Trio of Jones Lang LaSalle-Managed Manhattan Office Towers Get Green Commendation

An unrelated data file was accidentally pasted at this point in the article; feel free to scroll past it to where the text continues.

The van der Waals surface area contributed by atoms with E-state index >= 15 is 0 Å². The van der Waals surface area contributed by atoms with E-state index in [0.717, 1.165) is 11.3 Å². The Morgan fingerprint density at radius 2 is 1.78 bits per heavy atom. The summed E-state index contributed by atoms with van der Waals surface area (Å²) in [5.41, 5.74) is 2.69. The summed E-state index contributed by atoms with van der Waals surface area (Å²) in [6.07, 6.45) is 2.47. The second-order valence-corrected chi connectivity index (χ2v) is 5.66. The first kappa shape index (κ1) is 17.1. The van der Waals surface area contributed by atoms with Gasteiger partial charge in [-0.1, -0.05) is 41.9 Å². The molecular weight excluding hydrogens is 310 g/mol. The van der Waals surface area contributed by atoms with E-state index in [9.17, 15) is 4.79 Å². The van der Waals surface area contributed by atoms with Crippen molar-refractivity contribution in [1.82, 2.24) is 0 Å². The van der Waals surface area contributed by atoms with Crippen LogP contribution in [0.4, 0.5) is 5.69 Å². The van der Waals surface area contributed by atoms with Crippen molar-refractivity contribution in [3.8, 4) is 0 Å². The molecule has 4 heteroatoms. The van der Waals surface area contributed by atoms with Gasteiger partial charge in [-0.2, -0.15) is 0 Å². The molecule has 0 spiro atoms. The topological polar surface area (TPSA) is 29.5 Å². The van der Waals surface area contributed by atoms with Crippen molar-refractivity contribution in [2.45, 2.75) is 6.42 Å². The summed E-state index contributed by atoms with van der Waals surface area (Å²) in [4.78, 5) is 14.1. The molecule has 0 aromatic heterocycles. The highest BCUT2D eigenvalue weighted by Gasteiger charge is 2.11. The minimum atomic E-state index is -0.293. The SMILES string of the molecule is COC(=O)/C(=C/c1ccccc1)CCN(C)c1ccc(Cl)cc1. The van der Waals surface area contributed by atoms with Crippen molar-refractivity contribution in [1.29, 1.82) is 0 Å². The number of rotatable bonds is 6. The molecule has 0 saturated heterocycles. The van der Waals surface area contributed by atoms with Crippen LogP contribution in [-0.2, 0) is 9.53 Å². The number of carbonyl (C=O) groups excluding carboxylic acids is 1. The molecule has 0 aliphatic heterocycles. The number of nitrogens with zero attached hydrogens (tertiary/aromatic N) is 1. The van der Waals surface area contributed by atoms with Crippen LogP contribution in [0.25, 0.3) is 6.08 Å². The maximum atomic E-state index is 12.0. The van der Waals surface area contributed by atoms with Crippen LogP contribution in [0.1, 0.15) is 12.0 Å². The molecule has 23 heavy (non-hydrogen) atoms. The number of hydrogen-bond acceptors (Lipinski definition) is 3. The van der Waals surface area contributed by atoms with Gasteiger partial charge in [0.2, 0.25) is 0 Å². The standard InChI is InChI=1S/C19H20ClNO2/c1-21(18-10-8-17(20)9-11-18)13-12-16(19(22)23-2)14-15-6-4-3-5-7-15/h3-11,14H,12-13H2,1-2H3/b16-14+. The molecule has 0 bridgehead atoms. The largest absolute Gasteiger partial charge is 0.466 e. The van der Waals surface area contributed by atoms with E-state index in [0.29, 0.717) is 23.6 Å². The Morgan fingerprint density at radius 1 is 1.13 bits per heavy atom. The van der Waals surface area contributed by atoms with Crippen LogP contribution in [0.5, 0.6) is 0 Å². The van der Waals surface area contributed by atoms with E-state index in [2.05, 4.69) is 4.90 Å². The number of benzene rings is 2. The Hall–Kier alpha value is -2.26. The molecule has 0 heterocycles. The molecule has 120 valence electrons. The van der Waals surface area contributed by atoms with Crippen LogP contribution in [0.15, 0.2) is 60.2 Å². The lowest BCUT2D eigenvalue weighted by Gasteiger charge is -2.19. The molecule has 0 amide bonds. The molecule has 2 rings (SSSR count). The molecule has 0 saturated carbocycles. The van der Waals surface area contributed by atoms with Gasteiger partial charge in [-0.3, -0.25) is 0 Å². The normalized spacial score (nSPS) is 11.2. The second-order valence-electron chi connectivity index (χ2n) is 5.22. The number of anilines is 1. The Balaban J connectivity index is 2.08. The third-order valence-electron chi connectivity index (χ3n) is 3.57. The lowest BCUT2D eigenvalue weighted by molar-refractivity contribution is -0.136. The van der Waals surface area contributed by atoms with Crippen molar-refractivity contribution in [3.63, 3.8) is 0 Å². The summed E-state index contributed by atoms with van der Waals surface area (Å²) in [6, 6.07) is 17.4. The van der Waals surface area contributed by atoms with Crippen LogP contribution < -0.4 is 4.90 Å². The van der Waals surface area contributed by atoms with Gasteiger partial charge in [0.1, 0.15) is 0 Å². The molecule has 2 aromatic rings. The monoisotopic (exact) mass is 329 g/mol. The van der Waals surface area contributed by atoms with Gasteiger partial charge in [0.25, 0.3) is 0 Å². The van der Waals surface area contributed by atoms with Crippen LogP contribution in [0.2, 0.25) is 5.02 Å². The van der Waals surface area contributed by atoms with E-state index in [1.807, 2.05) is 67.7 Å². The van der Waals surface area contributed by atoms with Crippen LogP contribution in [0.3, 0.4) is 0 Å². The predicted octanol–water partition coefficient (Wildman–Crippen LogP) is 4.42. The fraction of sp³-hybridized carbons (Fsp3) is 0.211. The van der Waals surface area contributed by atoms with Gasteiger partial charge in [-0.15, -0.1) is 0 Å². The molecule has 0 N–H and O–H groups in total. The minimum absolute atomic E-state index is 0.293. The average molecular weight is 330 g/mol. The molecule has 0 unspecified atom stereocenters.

Real estate services firm Jones Lang LaSalle has just revealed that three office buildings it manages in New York City have attained the Energy Star rating. The prominent properties–320 Park Ave (pictured)., 460 Park Ave. and 51 Madison Ave–account for a total of more than 2.5 million square feet. The U.S. Environmental Projection Agency created the Energy Star program in 1992 as a means of encouraging businesses and citizens alike to reign in spending through instituting energy efficient practices. Four years later, the U.S. Department of Energy joined forces with the EPA on the endeavor. Commercial office properties became eligible to seek qualification for the label in 1999. In order to qualify for the Energy Star rating, properties must use approximately 35 percent less energy than average properties. The designations represent a coup for JLL and the properties, as only five office facilities in Manhattan were granted the Energy Star label for 2007. The building at 320 Park has stood out above the rest, carrying the distinction of being the only New York City office property to attain the rating four times; in 2003, 2005, 2006 and now 2007. While jumping on the green bandwagon is becoming increasingly popular–the number of commercial and manufacturing buildings that achieved the Energy Star label increased by 25 percent in the last year, according to the EPA–JLL has long made it a practice to assess the efficiency of all properties it takes under management and institute an improvement plan. In New York City alone, JLL provides leasing and management services for commercial real estate assets totaling nearly 45 million square feet. “It is not necessarily difficult to bring a building to Energy Star level, but it does require planning, focus, analysis and some patience,” Lance Carlile, senior vice president & regional manager with JLL, told CPN today. Upgrading a property in this sense, however, can be a commitment that initially requires monetary sacrifice. “The cost for bringing a building up to Energy Star level has not come down, but because the cost of energy has increased rapidly over the past few years, the payback period for investments in energy-saving technologies has gotten shorter, which has made those investments more attractive,” Carlile noted. “But there are many changes in policies and procedures that do not cost anything that can also make a real impact on energy efficiency.”